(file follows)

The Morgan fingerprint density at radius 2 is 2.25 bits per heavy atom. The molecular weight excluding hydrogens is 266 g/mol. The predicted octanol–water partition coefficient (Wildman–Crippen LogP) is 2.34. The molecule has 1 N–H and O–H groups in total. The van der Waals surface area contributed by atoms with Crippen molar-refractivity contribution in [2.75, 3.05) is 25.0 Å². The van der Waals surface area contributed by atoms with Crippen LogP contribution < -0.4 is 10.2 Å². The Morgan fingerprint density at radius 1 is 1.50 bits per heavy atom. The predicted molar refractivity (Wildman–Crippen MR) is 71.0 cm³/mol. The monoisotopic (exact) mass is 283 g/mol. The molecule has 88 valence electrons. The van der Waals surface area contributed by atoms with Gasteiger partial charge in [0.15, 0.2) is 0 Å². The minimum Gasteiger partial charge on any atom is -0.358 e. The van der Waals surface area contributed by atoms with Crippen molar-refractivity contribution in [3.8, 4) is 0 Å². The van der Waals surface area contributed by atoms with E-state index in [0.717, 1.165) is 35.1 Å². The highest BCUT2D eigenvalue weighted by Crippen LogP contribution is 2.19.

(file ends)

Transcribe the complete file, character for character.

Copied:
The Morgan fingerprint density at radius 2 is 2.25 bits per heavy atom. The molecular weight excluding hydrogens is 266 g/mol. The predicted octanol–water partition coefficient (Wildman–Crippen LogP) is 2.34. The molecule has 1 N–H and O–H groups in total. The van der Waals surface area contributed by atoms with Crippen molar-refractivity contribution in [2.75, 3.05) is 25.0 Å². The van der Waals surface area contributed by atoms with Crippen LogP contribution < -0.4 is 10.2 Å². The Morgan fingerprint density at radius 1 is 1.50 bits per heavy atom. The predicted molar refractivity (Wildman–Crippen MR) is 71.0 cm³/mol. The monoisotopic (exact) mass is 283 g/mol. The molecule has 88 valence electrons. The van der Waals surface area contributed by atoms with Gasteiger partial charge in [0.15, 0.2) is 0 Å². The minimum Gasteiger partial charge on any atom is -0.358 e. The van der Waals surface area contributed by atoms with Crippen molar-refractivity contribution in [3.8, 4) is 0 Å². The van der Waals surface area contributed by atoms with E-state index in [0.717, 1.165) is 35.1 Å². The highest BCUT2D eigenvalue weighted by Crippen LogP contribution is 2.19.